Stuttgart Ballet

'the seventh blue,' 'Cindys Gift,' 'Seventh Symphony'

by Toba Singer

March 25, 2003 -- Robert & Margrit Mondavi Center for the Performing Arts, Davis, CA

In a mixed program including three pieces--“The Seventh Blue” by Christian Spuck, “Cindy’s Gift,” by Douglas Lee, and “Seventh Symphony,” by Uwe Scholz -- the post-Cranko company looks very young and homogenous-looking, with dancers of medium height, and sensually flexible and articulated bodies. In the context of these three selections, they seem able to partner each other affably and interchangeably, as one is apt to expect from an ensemble company.

In the opening of “the seventh blue,” the ensemble faces the backdrop, and a coupé fired off by one of the women signals a rapid flow of traffic across the stage of dancers wearing various dye lots of indigo camisoles (the women) and jumpsuits (the men). When the dust settles, three couples remain. We see meaty juxtapositions and gyro kinetic reaches that describe the kind of adage where each dancer is handing off his or her weight to a partner with an unhurried and stately pacing. In the center and acting as a kind of mobile armature for the triad, is principal dancer, Elena Tentshikowa.

A white panel shifts out of the darkness to showcase a solo -- gentle, but definitive, as light comes up white around Bridget Breiner. A partner joins her for a pas de deux and then another and another as the focus shifts just slightly past the panel back into the darkness. The cavalcade of male partners poses the question of how many will she have and what will they do? As that tension increases, what is revealed is unshowy, but deft choreography that seems to embroider the music into a tapestry of dancing shadow and light. Though there is a rustic quality to the men’s dancing, it never loses its gallantry. A chorus line of men and women spread across the darkened stage, hips slung out, arms akimbo, much like the cover of the “Chorus Line” original cast album. A piercing male whistle, followed by a loud male “HEY!” initiate breakouts by dancers in threes and then fours. And then, oops, an odd dancer runs out in a perfectly timed comic flourish to challenge the otherwise equilateral geometry. This must be the seventh blue!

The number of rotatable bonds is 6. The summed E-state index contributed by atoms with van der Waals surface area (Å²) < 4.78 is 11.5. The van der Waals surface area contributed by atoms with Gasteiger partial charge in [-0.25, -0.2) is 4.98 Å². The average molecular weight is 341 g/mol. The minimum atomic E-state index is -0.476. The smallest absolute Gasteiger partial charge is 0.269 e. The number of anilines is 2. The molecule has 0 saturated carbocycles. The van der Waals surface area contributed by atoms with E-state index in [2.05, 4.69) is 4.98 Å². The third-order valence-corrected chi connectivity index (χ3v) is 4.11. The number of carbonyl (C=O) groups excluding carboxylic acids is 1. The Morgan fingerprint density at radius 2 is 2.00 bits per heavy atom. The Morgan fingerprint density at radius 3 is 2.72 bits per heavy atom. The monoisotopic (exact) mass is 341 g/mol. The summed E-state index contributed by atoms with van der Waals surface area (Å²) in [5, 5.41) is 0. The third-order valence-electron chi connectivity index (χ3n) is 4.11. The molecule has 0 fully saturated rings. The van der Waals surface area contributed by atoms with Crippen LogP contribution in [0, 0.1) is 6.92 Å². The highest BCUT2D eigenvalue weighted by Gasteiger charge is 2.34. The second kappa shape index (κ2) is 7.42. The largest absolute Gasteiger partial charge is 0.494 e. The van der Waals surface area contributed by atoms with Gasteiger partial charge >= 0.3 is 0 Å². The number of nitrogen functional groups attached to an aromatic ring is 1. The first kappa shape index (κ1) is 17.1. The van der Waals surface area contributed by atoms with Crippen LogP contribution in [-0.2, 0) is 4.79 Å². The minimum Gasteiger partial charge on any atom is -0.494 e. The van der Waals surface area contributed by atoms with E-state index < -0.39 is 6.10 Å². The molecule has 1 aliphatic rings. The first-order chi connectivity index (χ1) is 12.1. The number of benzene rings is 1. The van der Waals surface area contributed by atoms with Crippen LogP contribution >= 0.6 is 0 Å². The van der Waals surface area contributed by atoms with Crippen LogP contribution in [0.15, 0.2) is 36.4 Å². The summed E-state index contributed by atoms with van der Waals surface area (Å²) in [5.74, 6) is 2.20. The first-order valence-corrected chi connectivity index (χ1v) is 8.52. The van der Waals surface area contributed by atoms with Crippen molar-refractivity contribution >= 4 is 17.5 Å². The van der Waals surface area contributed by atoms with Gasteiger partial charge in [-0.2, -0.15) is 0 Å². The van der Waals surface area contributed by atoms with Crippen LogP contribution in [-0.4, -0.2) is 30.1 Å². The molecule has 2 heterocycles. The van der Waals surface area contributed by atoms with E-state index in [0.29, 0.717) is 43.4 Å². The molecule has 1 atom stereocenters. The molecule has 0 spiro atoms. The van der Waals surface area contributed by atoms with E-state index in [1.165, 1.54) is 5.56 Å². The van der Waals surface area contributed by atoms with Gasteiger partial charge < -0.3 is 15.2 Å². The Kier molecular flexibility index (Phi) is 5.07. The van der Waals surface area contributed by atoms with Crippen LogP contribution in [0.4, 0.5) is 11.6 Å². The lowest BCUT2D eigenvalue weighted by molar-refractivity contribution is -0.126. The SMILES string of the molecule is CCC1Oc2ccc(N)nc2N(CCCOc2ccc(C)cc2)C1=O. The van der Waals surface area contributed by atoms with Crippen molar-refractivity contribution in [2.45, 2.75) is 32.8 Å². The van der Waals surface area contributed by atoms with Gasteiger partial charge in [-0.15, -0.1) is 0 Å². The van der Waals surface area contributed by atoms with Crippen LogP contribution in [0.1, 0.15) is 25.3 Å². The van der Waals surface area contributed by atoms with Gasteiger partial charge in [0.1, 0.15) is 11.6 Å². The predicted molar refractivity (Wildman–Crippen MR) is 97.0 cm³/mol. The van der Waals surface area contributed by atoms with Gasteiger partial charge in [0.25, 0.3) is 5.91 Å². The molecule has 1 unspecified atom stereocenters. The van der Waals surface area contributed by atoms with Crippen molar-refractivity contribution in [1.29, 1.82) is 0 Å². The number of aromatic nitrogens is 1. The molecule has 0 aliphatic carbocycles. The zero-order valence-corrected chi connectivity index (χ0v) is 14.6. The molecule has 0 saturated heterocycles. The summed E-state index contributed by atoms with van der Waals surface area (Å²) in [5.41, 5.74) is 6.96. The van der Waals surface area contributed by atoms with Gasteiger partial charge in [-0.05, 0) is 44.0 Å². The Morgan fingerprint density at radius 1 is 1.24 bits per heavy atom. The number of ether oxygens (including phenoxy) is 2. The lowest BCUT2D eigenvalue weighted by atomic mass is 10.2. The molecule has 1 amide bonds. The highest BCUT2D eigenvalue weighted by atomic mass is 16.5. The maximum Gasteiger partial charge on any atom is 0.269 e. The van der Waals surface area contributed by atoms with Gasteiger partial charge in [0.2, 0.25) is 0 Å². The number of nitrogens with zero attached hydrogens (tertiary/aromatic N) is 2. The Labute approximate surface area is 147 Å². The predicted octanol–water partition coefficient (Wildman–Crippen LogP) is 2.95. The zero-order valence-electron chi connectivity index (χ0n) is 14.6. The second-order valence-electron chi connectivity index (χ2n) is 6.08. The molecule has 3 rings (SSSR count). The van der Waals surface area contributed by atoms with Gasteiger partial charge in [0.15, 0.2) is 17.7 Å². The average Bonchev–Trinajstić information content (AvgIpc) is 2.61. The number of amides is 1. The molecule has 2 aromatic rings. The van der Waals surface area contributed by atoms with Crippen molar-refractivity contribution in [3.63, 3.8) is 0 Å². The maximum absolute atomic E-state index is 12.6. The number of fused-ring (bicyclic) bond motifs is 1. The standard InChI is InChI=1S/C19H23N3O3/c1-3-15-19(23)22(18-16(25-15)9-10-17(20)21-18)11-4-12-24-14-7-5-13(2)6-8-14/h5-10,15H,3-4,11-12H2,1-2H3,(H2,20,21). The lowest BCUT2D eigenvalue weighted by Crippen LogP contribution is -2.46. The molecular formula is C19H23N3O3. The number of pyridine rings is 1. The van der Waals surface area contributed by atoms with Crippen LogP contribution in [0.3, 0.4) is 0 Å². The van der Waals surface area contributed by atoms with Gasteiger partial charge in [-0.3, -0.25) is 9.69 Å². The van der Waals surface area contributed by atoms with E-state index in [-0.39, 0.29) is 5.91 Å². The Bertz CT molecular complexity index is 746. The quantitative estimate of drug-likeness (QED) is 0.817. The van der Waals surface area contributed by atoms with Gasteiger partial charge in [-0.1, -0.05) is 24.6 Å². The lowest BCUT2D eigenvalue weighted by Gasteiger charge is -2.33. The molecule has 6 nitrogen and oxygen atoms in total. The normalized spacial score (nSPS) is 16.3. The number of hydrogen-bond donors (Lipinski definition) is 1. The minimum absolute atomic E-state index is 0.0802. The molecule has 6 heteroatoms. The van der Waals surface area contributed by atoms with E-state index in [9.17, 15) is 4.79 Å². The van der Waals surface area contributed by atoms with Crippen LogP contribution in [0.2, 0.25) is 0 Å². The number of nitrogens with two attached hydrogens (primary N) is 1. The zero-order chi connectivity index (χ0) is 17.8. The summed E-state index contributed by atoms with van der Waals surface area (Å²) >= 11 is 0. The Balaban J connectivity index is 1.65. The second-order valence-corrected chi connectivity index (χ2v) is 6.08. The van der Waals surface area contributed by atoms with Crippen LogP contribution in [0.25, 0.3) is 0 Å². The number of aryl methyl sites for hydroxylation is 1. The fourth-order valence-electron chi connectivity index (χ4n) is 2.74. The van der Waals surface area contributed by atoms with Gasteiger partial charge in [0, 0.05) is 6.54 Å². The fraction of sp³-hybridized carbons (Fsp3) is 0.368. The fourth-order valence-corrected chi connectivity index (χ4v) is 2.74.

The piece ends as the dancers reassemble in their chorus positions and then as the lights go down, run forward to the very edge of the proscenium. Very effective and gives us a nice refreshing ending. One of the men is a little off the music, and another seems to be learning as he goes along, but overall, the dancers are having fun and the piece is danced fluently.

In “Cindy’s Gift,” a dancer dressed in a peach camisole appears lifeless as a mannequin draped across a kind of roundhouse revolving platform, stage left. As she jumps off to perform solo work, six corps members dressed in aquamarine appear stage right. A North American woman’s voice is heard relating a retrospective story about the solo dancer, Oihane Herrero’s, character. Apparently, the inspiration for this piece came from a random conversation the choreographer found himself in with a stranger. He asked if he could record her words so that he could set this work to them.